Our year-end loans and leases expanded in 2019 by 22% over 2018. This growth was led by 30% growth in our SBLOC/IBLOC portfolio, for which we exceeded our $1 billion target through our enhanced Talea platform. Our other lending businesses also expanded with 22% growth in SBA and 10% growth in leasing balances. Our pipelines in each of these lending lines continue to be robust, and we expect continued growth in 2020. In 2019, we also simply reduced our discontinued and Walnut Street portfolios. Discontinued commercial was reduced $47 million or 40% from 2018, while Walnut Street was down $20 million or 34%. We continue to aggressively manage the disposition of these assets and hope to make similar progress in 2020.

Our securitization business continued to build on positive origination momentum. In 2019, we completed two securitization transactions for substantial gains. Our hold levels or average balances of these loans increased from $273 million to $574 million from 2018 compared to -- excuse me, 2019 compared to 2018. In 2020, we plan to complete three transactions that will either securitize or sell loans to third parties in the second, third and fourth quarters. A sale of loans is expected to produce a gain similar to securitization gains in the past and may exceed $10 million, wholly subject to market conditions. The sale of loans eliminates prepay risk and allows the Bank to establish another avenue for the monetization of loans, while eliminating our long-term real estate credit risk.

We believe that we are developing both best-in-class lending businesses and broad capabilities and expertise to address the future growth of the FinTech, digital and gig economy financial markets. We expect to be well positioned for sustained growth. To this end, management has developed a new four-year Phase 2 business plan, focused on innovation. We believe our current targets of financial performance are reasonable and attainable in 2020. These targets can be accessed in our investor presentation located on our website.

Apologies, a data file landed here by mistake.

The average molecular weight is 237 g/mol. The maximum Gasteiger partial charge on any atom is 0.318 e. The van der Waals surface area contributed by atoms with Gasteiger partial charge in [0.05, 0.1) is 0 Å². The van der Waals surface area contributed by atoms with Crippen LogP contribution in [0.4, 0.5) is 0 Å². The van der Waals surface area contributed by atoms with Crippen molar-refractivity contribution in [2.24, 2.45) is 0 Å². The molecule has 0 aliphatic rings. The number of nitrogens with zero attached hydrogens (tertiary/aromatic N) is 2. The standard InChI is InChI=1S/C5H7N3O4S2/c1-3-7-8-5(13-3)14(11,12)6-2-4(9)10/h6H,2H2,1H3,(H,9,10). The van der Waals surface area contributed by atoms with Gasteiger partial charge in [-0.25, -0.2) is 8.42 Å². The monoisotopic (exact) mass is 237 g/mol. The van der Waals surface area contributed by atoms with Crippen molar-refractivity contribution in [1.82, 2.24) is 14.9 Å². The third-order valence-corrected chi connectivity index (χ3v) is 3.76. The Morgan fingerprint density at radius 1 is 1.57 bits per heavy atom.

Next, I turn the call over to Paul Frenkiel, our CFO, who will detail more about the fourth quarter and 2019 full year.

Paul Frenkiel -- Executive Vice President, Chief Financial Officer and Secretary

Thank you, Damian. Quarterly net income increased $2.2 million or 31% over 2018, excluding the $7.5 million non-deductible FDIC civil money penalty in fourth quarter 2019. The increase included $5 million of higher net interest income, reflecting continuing growth in Bancorp's lending lines, including CRE loans originated for sale or securitization. Average related balances for these loans for the quarter increased approximately $320 million or 164% to $515 million. Growth in other lending lines reflected respective 45% and 21% annualized increases over the linked-quarter for combined SBLOC and IBLOC and for leasing.

The $5 million or 15% increase in net interest income to $35 million reflected an increase in interest income on CRE loans held for securitization or sale of $3.5 million to $7.1 million. Interest on SBLOCs and IBLOCs increased $650,000 to $9 million and interest on SBA loans increased $1.6 million to $8.2 million. The proportionately lower increase in SBLOC and IBLOC interest reflected the impact of three Federal Reserve bank rate reductions in 2019, which resulted in proportionate reductions in income on a lower yield relative to other business lines.

For fourth quarter 2019, SBLOCs and IBLOCs yielded 3.7%. Because these loans are secured by marketable securities or the cash value of life insurance, credit losses have not been incurred. Additionally, as a result of the automation of related collateral management, overhead can be managed to relatively lower levels. Those factors should be considered in light of these loans' lower yields.

Approximate yields on the other loan portfolios were 5.7% for SBA and 6.5% for leasing. While the yield on CRE loans originated for sale or securitization has recently approximated 5.5%, that yield varies with market spreads and timing of securitizations. These lines [Indecipherable] sales. These lines of business have had historically low charge-offs.